Well, I've been back in Eastern Europe for the past few weeks, working in a refugee camp at the border of Serbia and Croatia. All three times I've come in the past year and a half to various camps have looked and felt differently. This time is a lot more involved in the day to day life in a camp and involves contact with primarily men, as the women normally stay in their rooms or busy themselves with washing and tending to the children. Most of these men (many of them are young boys, but have earned the title 'men' in my book for all they've been through!) are tough and distant at first. As I hand them a cup of tea or sweep around their feet in our little 'cafe', they usually look up in surprise that this crazy Western lady just addressed them with a friendly greeting. Sometimes all I'll get in response is a grunt, sometimes a shy smile with downcast eyes, or occasionally it's a greeting back. But slowly they warm up, and often I'll find myself chatting away with someone as I serve tea to the masses. In the short time I've been here, I've begun to build friendships with a few of the young guys, and I've had the privilege of hearing the stories of a few dozen others. Though vastly different, their stories all are similar. Trauma, pain, loss, hopelessness, and uncertainty. With a few of them, I can see the emotion in their eyes as they share about their families or difficult journey, but mostly it's more a relaying of the facts. Any emotion I express is typically met with a shrug of the shoulders and perhaps a change of the subject. Emotions aren't comfortable for men, but this goes a lot deeper than that. These men come from war-torn countries, they've been taught to be tough and strong, and I found last year in the camps in Greece, so had the women. Not all of that is a bad thing. It is indeed necessary for survival. On a lesser degree, I can understand this mentality from all the craziness I experienced as a child. But what happens when that strength fails you or begins to break after a year stuck in a refugee camp? Many of the men bear marks on their arms from cutting, some have even attempted suicide, and fighting is a daily occurrence in the tents.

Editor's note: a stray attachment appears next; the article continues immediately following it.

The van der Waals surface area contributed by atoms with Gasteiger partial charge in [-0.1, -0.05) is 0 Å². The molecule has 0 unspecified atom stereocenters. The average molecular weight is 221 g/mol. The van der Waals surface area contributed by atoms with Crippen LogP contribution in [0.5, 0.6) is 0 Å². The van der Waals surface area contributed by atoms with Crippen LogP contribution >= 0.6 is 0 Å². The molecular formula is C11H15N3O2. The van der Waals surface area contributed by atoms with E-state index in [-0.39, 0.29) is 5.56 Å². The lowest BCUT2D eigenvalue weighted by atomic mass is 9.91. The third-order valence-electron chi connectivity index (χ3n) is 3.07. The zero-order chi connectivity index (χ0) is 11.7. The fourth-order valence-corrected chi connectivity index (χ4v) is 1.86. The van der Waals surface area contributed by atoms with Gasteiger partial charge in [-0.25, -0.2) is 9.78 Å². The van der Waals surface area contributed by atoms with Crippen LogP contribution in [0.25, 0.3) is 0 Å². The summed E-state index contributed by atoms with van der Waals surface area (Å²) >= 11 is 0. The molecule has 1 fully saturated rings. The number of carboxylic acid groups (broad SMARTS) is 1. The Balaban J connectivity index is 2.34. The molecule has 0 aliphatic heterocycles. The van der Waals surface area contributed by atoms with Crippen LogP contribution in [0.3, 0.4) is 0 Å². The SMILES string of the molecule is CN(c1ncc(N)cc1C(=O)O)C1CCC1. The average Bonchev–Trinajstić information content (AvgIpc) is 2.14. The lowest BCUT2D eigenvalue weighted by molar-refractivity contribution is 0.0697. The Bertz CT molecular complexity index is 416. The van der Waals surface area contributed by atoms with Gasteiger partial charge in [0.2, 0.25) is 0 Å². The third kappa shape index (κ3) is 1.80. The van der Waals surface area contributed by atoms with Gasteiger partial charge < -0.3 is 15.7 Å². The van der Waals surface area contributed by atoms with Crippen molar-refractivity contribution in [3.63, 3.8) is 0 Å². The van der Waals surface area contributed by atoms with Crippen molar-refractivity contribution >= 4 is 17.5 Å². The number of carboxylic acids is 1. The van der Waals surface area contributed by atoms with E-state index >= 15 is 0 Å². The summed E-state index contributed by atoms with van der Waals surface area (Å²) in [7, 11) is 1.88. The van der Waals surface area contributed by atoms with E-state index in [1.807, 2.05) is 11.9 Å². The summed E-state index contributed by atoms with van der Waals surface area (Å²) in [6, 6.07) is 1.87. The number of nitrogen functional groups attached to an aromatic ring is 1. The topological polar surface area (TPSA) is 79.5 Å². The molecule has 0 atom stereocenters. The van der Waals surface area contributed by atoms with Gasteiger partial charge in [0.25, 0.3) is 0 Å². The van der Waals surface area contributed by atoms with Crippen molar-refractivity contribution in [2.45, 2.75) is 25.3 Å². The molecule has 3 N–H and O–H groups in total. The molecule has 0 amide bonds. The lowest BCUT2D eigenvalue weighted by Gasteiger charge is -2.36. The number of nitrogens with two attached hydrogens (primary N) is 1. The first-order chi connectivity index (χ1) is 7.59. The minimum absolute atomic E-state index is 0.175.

This morning I spent some time crying the unfallen tears of these men. Weeping for the pain and unmet longings of their hearts. I don't know what else to do with their stories, but lay them at the foot of Jesus who loves and cares about all of this! My goal isn't to get them to cry, but last night I was so excited when the man I was talking with did. You see, self-harm and suicide have become his coping strategies as the pain locked inside has become too great. Talking through the past year of crushing hurt and trauma opened his heart a sliver for me to tell him how much God loves him, how much He values his life, and how He has a beautiful plan for his future. Tears formed in his eyes as he tried to believe these things about himself. Today I cried the rest of those tears as I begged God to help this man truly grasp these things about Him, to see beauty again, and to experience the freedom that only He can bring.
In my camp here alone there are about 1,200 refugees. This is one of hundreds of camps stretched across Europe, and thousands throughout the world at the moment. My heart staggers at that thought... I just have no mental capacity to fathom this. So, in my overwhelmed-ness, I will continue to meet my God there and ask Him to continue to give me the strength to cry their tears for them until they are able to heal and find Hope!